Core question: What is a feasible constant acceleration rate, in terms of g, for an interstellar spacecraft ?

I want to make it feasible for hard sci-fi fans. I wish I had some more knowledge of physics to bring to the table, but I appreciate any discussion or help. Good day. :)
 
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  • #2
Welcome to PF!

If you haven't been there already you can perhaps find a bit of inspiration in some of the serious design studies made so far, like project Orion [1], project Daedalus [2] and especially project Longshot [3] and [4], and perhaps combined with more speculative concepts like fuel scooping [5] or beam riding [6]. You can find an overview of the different possible technologies at [7].

As you probably are aware, going to answer your question is difficult and relies heavily on imagining available technology and social structure at the time of your story, while still adhering to some of the "hard limits" of physics, like conservation of energy, material limits in temperature and energy density, and so on. If it were me writing a story like that, I would probably try to eliminate the "wild" solutions first and then pick one of the solutions that goes nicely what you story is trying to tell. For instance, if you want to portrait the life on a generation ship then you obviously have to select a solution that utilizes generation ships.[1] http://en.wikipedia.org/wiki/Project_Orion_(nuclear_propulsion )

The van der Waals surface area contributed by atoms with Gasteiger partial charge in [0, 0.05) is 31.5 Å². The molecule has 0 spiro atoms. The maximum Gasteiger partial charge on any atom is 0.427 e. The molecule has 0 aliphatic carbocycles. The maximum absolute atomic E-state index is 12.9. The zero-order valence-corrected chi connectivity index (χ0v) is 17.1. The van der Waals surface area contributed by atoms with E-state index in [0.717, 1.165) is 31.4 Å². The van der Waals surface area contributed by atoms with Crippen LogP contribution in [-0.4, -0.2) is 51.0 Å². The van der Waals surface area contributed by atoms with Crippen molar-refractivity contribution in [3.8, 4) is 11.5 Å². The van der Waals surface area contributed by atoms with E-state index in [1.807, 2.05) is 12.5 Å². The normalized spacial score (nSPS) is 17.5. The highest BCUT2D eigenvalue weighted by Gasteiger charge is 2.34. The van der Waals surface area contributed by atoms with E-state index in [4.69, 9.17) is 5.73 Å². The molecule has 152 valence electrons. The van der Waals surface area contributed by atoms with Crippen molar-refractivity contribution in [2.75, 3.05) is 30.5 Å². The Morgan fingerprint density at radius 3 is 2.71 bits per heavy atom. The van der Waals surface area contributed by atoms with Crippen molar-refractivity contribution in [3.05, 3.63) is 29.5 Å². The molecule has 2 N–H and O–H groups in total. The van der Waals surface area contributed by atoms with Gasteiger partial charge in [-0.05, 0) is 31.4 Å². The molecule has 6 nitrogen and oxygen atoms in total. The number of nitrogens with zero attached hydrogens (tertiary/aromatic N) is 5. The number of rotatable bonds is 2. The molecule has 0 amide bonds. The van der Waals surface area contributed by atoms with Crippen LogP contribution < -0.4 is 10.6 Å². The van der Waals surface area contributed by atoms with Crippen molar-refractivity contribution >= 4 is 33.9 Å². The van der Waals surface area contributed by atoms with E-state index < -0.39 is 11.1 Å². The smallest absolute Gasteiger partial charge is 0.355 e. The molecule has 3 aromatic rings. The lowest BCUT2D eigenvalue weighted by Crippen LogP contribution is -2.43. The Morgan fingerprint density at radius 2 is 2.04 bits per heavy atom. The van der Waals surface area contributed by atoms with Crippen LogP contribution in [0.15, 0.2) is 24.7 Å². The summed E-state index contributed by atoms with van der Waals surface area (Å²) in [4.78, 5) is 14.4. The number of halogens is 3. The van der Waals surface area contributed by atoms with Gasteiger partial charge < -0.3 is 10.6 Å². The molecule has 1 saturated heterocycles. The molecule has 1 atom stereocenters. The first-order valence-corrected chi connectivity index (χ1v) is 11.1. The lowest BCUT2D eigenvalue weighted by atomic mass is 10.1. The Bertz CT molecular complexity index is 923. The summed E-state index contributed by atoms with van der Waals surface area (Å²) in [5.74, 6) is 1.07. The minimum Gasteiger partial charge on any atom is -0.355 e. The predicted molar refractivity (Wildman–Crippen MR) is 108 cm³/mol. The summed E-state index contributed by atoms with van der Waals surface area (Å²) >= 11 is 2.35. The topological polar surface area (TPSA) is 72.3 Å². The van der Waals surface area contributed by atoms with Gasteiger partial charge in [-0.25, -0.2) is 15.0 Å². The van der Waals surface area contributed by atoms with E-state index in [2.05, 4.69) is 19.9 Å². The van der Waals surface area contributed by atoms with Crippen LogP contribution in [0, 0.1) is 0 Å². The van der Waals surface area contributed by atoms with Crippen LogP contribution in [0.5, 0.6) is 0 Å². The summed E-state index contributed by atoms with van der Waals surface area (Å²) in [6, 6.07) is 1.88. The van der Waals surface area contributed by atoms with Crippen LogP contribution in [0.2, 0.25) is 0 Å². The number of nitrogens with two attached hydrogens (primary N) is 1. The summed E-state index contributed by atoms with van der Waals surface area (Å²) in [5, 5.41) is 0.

[2] http://en.wikipedia.org/wiki/Project_Daedalus
[3] http://en.wikipedia.org/wiki/Project_Longshot
[4] http://ntrs.nasa.gov/archive/nasa/casi.ntrs.nasa.gov/19890007533_1989007533.pdf
[5] http://en.wikipedia.org/wiki/Bussard_ramjet
[6] http://en.wikipedia.org/wiki/Beam-powered_propulsion
[7] http://en.wikipedia.org/wiki/Interstellar_travel
 
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  • #3

First of all, I want to commend you for wanting to make your science fiction story as realistic and plausible as possible. It's always important to have a solid understanding of the science behind your story, especially in a genre like science fiction.

As for your question about a feasible constant acceleration rate for an interstellar spacecraft, it really depends on the technology and resources available in the mid-22nd century. However, there are a few things to consider:

1. The human body can withstand accelerations up to about 5g before experiencing negative effects. So, any acceleration rate below that should be safe for the crew.

2. The faster the acceleration, the shorter the travel time. However, this also means that the ship will need more energy to maintain that acceleration. So, there needs to be a balance between acceleration and energy consumption.